(b. 1471, Nürnberg, d. 1528, Nürnberg)
Lamentation for Christ1500-03
Oil on panel, 151 x 121 cm
Alte Pinakothek, Munich
This panel was dedicated by Albrecht Glimm, the goldsmith, to his first wife, Margareth Holzhausen, deceased 22 October 1500. The Dürerian monogram and the date 1500 had once been on the lower edge of the sudarium.
The lamentation scene, composed of nine figures under the cross, occupies almost the entire painting. This scene is framed above by a beautiful landscape in which Jerusalem can be seen off the lakeshore, atop a hill, in the foreground. Behind the city is a mountain peak and a mountain range that disappear into the background. The city, mountains, and lake are flooded with light. A thick blanket of heavy black clouds that thins out just above the lake in the back looms over the mountains. While the presence of the black clouds is justified by the narration of the crucifixion ("and darkness came over the whole land...while the sun's light failed," Luke 23:45), and the light is explained by the words of the apocryphal gospel of Saint Peter when he describes the position ("and the sun began to shine again ", 6:21), the Jerusalem that appears in the painting - a city near water, with house, towers, and fortification walls, lying against rocky mountains - is decidedly an invented, Nordic city, which does not at all reflect the actual appearance, well known at that time, of this blessed city. In the centre, one sees the door that opens into the garden of Gethsemane. A little more ahead, on the right, is the entrance to the tomb in the rock, through which one can spot the uncovered sarcophagus. The first thing that strikes the spectator is the chorale composition of the sufferers around the figure of Christ.
One subsequently perceives the landscape, almost as if it were a second component of the painting. At this point, the two components together make the visual field explode.
The image of the lamentation is from a Dutch, not a German, tradition. Dürer interprets it in Italian terms, associating, in the composition of the scene, the figures three by three: Nicodemus, Magdalene, and Saint John the Evangelist align themselves in an ascending order under the cross. In the centre, the head of the Madonna, while she wrings her hands, is joined by the heads of the other two Marys, who cry with her, the three representing three ages of life.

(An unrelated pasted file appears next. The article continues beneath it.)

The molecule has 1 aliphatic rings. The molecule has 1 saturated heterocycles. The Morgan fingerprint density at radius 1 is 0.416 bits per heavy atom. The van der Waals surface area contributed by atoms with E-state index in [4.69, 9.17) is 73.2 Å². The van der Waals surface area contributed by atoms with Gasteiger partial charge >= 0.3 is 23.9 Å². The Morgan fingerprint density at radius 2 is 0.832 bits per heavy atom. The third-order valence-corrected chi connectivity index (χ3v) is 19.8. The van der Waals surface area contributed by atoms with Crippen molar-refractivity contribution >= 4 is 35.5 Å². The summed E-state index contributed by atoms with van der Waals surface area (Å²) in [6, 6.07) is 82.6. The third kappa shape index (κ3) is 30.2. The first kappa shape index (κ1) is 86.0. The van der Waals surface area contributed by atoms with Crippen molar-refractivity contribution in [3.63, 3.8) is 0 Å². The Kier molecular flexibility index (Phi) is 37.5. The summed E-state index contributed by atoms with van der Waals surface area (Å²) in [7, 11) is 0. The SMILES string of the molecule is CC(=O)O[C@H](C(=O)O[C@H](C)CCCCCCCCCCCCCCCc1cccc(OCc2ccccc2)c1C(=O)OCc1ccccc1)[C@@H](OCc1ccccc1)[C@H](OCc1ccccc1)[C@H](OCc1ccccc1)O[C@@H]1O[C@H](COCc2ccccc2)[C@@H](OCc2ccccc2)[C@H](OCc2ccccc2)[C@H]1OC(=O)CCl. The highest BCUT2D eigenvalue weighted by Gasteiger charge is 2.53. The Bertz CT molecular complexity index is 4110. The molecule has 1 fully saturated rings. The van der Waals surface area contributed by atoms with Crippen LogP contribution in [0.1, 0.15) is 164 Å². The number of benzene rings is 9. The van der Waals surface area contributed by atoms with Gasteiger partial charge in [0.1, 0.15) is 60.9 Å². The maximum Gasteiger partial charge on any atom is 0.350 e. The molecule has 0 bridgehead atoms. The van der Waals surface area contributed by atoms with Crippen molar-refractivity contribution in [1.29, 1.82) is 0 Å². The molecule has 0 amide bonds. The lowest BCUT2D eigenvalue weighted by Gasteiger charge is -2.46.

Last is Joseph of Arimathea, who supports the body of Christ with the sudarium. The image of the body is particularly impressive for the deathly pale colour and for the complete abandon of the lifeless parts. Another Mary stands out for her clothing, fashioned from Dürer's period. She is weeping while holding Christ's hand.
Thus, a triad is formed, be it with the head of Christ and the Madonna, or of Christ and Joseph of Arimathea. The impression of these different triads contrasts with the great chromatic variety of the clothing. However, the rhythm that characterizes the harmonious composition of the figures is not to be found in the colours, since the exaggerated dimensions of the ointment vases breaks the regularity of the proportions, which is otherwise fairly consistent.
The beauty of the work lies chiefly in the depiction of the individual physiognomies and in the gradation of pain: from Magdalene's tear-stained eyes, to the expression of muted and composed suffering of almost all the rest of the figures, to the absolute desperation, shown by the gesture and wailing of the woman next to the Madonna.
The scene with the body of the dead Christ opens up toward the spectator, so that he can directly participate in the lamentation, following the Mary, clad in Renaissance attire, who lovingly clutches the hand of Christ. Since the entire scene is illuminated by a limpid "new light," the suffering of the lamentation is accompanied by a feeling of comfort, a feeling that Dürer makes delicately transpire from the John and Magdalene, whose hopeful gazes are turned toward this light. This, apparently, is the Christian message of the panel. According to an enduring medieval tradition, the figures of the donors are painted, kneeling at the bottom of the scene: on the right, the position of honour, the goldsmith Albrecht Glimm with his coat of arms and two sons; to the left, the late consort with her own coat of arms and daughter. A crown of thorns lies in the middle, between the two groups.